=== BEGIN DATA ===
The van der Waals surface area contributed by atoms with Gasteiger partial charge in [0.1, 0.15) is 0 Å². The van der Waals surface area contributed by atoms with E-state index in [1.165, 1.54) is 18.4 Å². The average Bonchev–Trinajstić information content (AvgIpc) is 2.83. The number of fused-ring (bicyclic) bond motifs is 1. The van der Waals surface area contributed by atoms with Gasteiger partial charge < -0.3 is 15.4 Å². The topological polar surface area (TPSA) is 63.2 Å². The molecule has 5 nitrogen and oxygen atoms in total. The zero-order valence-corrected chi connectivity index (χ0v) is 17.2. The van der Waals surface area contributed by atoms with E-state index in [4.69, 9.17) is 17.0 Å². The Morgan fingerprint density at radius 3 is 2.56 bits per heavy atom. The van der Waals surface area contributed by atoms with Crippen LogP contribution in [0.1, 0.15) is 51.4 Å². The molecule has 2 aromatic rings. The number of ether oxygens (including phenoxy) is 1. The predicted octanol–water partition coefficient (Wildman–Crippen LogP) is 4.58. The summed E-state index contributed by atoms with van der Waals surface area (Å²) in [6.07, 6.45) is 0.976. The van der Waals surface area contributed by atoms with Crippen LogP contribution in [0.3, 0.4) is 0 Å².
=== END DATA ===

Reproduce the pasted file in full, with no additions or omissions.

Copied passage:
The van der Waals surface area contributed by atoms with Gasteiger partial charge in [0.1, 0.15) is 0 Å². The van der Waals surface area contributed by atoms with E-state index in [1.165, 1.54) is 18.4 Å². The average Bonchev–Trinajstić information content (AvgIpc) is 2.83. The number of fused-ring (bicyclic) bond motifs is 1. The van der Waals surface area contributed by atoms with Gasteiger partial charge < -0.3 is 15.4 Å². The topological polar surface area (TPSA) is 63.2 Å². The molecule has 5 nitrogen and oxygen atoms in total. The zero-order valence-corrected chi connectivity index (χ0v) is 17.2. The van der Waals surface area contributed by atoms with E-state index in [4.69, 9.17) is 17.0 Å². The Morgan fingerprint density at radius 3 is 2.56 bits per heavy atom. The van der Waals surface area contributed by atoms with Crippen LogP contribution in [0.1, 0.15) is 51.4 Å². The molecule has 2 aromatic rings. The number of ether oxygens (including phenoxy) is 1. The predicted octanol–water partition coefficient (Wildman–Crippen LogP) is 4.58. The summed E-state index contributed by atoms with van der Waals surface area (Å²) in [6.07, 6.45) is 0.976. The van der Waals surface area contributed by atoms with Crippen LogP contribution in [0.3, 0.4) is 0 Å².